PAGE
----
In the late 2000s Walt Disney Imagineers were tasked with solving a problem that doesn’t typically crop up at Walt Disney World theme parks: How do you make the place more kid-friendly? Answer: Give it something that resembles a video game.
That initial question led to what is now known as Agent P’s World Showcase Adventure, a real-life game that dates to 2009 and has players traversing Epcot’s series of country-themed pavilions to trigger hidden interactions within the park environments. The Florida attraction, said designer Jonathan Ackley on Tuesday, was inspired by the narrative-driven LucasArts games of the ’80s and early- to mid-’90s.
“There was the perception at the time that there wasn’t enough stuff for kids to do at Epcot,” said Ackley, a former LucasArts employee. The location-based game has a spy theme and deviates from the international flavors of the land. When it opened it was inspired by Disney Channel’s “Kim Possible.” Today it is tied to the network’s “Phineas & Ferb.”
Similar game-like interactive attractions can be found inside Walt Disney World’s Magic Kingdom, which is home to the park-wide card game Sorcerers of the Magic Kingdom and the environment-manipulating A Pirate’s Adventure: Treasures of the Seven Seas in Adventureland, which boasts animatronics and cannonballs. Disney Imagineers Ackley and Chris Purvis spoke Tuesday at GDC Next, a conference geared toward game developers that was held for the first time at the Los Angeles Convention Center, and they shared some lessons learned from building large-scale games in the physical world.
One of the first, said Ackley, was that while tourists will play nice, they won’t always play together. The Agent P game, for instance, will trigger, via mobile phone-like devices, scenes throughout Epcot, such as singing beer steins in the Germany pavilion. If, say, more than one guest were to be parked at a particular station, Ackley wanted the game to recognize that a line was forming and then encourage visitors to work together.
That idea, added Purvis, was quickly abandoned. Imagineers learned early that guests valued solo participation more than they did an element of surprise.
“The fact that they got to do it even though they had already seen what was just about to happen, even if it was the finale, guests didn’t care,” Purvis said. “They still wanted to do it themselves. That was something we were not expecting.”
Disney has also been tinkering with the length of the games. Purvis said between 700 and 900 guests are typically playing the Agent P game at once, which consists of seven missions that can last up to 45 minutes. The Sorcerers of the Magic Kingdom can stretch even longer as, like many video games, guests can experience the attraction with varying degrees of difficulty. In Sorcerers, visitors activate animated sequences and then do battle with villains by holding up spell cards. Each player is given five at random to start.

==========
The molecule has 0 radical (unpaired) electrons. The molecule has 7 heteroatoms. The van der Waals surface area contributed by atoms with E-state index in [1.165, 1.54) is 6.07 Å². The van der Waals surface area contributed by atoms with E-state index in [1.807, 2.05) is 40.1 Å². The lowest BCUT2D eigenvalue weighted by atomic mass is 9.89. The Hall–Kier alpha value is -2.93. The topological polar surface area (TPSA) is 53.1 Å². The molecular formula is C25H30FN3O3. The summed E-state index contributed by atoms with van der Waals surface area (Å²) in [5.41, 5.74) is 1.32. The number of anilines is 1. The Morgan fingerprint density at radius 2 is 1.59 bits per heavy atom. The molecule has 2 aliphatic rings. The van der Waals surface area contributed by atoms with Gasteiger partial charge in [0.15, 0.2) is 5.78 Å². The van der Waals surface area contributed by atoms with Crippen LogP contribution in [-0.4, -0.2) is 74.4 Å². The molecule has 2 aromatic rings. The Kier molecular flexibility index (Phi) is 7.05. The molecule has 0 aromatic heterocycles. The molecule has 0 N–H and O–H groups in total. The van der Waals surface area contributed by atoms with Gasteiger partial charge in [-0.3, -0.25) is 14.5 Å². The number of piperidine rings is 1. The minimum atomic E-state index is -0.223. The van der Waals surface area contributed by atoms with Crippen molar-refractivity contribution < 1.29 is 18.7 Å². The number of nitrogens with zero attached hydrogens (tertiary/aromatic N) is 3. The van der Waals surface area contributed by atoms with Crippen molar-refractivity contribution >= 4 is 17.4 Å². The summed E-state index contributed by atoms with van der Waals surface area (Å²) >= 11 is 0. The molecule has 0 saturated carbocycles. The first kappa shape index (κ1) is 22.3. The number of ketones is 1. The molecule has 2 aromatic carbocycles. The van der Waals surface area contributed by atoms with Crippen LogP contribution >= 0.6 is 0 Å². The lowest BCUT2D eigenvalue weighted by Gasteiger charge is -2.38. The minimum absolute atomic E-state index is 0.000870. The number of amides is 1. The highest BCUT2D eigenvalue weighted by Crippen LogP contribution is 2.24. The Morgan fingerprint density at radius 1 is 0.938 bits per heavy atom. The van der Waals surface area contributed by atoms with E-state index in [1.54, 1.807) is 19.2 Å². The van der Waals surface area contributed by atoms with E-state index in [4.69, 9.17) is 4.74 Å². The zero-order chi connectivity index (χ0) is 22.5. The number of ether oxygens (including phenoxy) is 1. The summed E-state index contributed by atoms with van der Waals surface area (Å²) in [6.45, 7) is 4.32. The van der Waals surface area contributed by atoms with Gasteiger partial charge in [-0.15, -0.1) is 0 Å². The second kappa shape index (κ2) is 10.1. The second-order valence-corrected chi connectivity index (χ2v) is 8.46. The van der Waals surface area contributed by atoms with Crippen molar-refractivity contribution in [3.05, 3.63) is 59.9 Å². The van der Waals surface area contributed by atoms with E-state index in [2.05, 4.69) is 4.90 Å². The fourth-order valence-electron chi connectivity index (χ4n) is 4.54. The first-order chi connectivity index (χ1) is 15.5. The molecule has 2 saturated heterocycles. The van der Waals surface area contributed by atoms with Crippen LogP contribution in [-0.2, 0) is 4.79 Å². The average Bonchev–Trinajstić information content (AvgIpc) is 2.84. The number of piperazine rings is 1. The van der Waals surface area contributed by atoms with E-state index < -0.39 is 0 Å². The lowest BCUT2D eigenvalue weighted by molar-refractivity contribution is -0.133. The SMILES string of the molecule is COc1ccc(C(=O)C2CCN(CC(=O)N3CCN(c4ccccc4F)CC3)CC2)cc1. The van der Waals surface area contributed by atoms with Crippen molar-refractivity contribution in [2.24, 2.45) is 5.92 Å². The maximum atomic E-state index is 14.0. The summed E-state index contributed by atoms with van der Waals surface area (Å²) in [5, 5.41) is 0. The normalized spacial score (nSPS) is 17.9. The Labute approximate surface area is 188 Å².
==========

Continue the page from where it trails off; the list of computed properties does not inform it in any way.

The pitch for the game was simple. “What if those crazy trading card games came to life and actually worked?” said Ackley.
Purvis said it takes at least 4 1/2 hours to get through the game on its “easy” level. The game is designed so that it can be replayed on harder difficulty settings that require rarer cards. Unlike Agent P, said Purvis, players are more likely to work together on Sorcerers because it encourages participants to trade cards, of which there are more than 70 (or guests can cheat by finding images of the cards online and using their cellphones).
But the game can also push 10 hours for those who tell Disney cast members they would like to play it on a more moderate level of difficulty. That’s good news when it comes to keeping visitors in the park longer, but it was unexpected, said Ackley, who initially thought the games wouldn’t hold someone’s attention for more than about 30 minutes.
“If we designed a game that lasted 200 hours, people play it for 200 hours,” said Ackley.
He theorizes that Sorcerers has sparked fan interest because there’s a collectible aspect to the trading cards and about 95 minutes of original animation was created for the game. Additionally, Ackley said the games hold perhaps their biggest appeal with annual passholders, who may be more likely to stray from the park’s main attractions.
Still, location-specific games remain relatively rare. London studio Hide & Seek generated international attention with its 99 Tiny Games project last summer, in which instructions for short bursts of real-world playtime were placed throughout the city, but a recent attempt by local game makers Wise Guys Events to bring an interactive mystery game to the streets of downtown Los Angeles failed to reach its funding goals on Kickstarter.
Even Disney, which has long brought video game-like scenarios into rides (see Buzz Light Year Astro Blasters), has thus far resisted bringing such games to all of its parks.
“Every property has its own needs and agendas,” said Ackley, who declined after the panel to further elaborate on why Orlando was deemed a better fit for such attractions than Anaheim’s Disneyland Resort, especially considering that Disneyland has a larger annual passholder base.
“It would be great to think I can come up with any idea I want and put it in any park, but those parks are living organisms and they have needs,” Ackley said during the GDC lecture.
But the location-based games at Walt Disney World have one distinct advantage over their digital counterparts. When it comes to real-world multiplayer interactions, people are generally civil to one another.
“You’re not going to be mean to a little girl,” said Purvis.
— Todd Martens | @toddmartens
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